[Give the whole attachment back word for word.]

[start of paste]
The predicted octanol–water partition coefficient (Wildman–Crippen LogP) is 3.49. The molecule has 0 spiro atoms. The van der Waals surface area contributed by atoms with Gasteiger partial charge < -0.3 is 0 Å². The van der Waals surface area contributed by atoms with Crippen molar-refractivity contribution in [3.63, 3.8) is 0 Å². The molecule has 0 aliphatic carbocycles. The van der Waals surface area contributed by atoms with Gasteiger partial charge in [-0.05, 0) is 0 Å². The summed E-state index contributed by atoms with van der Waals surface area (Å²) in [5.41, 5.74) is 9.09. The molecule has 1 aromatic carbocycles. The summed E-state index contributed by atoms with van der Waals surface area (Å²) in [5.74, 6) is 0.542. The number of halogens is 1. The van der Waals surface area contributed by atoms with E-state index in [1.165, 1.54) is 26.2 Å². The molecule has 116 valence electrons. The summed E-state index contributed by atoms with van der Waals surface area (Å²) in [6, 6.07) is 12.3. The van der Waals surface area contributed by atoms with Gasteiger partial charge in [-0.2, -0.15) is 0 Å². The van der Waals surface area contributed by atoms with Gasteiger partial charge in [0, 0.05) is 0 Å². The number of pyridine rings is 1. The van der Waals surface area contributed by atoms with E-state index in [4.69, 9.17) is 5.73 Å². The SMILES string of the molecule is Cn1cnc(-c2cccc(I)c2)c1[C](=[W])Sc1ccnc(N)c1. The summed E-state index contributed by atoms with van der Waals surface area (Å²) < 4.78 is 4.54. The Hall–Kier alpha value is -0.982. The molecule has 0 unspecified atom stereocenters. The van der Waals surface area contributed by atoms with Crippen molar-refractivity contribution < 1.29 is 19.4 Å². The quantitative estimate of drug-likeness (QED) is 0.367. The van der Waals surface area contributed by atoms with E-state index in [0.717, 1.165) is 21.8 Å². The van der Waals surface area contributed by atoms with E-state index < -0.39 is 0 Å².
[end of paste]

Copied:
The predicted octanol–water partition coefficient (Wildman–Crippen LogP) is 3.49. The molecule has 0 spiro atoms. The van der Waals surface area contributed by atoms with Gasteiger partial charge < -0.3 is 0 Å². The van der Waals surface area contributed by atoms with Crippen molar-refractivity contribution in [3.63, 3.8) is 0 Å². The molecule has 0 aliphatic carbocycles. The van der Waals surface area contributed by atoms with Gasteiger partial charge in [-0.05, 0) is 0 Å². The summed E-state index contributed by atoms with van der Waals surface area (Å²) in [5.41, 5.74) is 9.09. The molecule has 1 aromatic carbocycles. The summed E-state index contributed by atoms with van der Waals surface area (Å²) in [5.74, 6) is 0.542. The number of halogens is 1. The van der Waals surface area contributed by atoms with E-state index in [1.165, 1.54) is 26.2 Å². The molecule has 116 valence electrons. The summed E-state index contributed by atoms with van der Waals surface area (Å²) in [6, 6.07) is 12.3. The van der Waals surface area contributed by atoms with Gasteiger partial charge in [-0.2, -0.15) is 0 Å². The van der Waals surface area contributed by atoms with Gasteiger partial charge in [0, 0.05) is 0 Å². The number of pyridine rings is 1. The van der Waals surface area contributed by atoms with E-state index in [4.69, 9.17) is 5.73 Å². The SMILES string of the molecule is Cn1cnc(-c2cccc(I)c2)c1[C](=[W])Sc1ccnc(N)c1. The summed E-state index contributed by atoms with van der Waals surface area (Å²) < 4.78 is 4.54. The Hall–Kier alpha value is -0.982. The molecule has 0 unspecified atom stereocenters. The van der Waals surface area contributed by atoms with Crippen molar-refractivity contribution < 1.29 is 19.4 Å². The quantitative estimate of drug-likeness (QED) is 0.367. The van der Waals surface area contributed by atoms with E-state index in [0.717, 1.165) is 21.8 Å². The van der Waals surface area contributed by atoms with E-state index < -0.39 is 0 Å².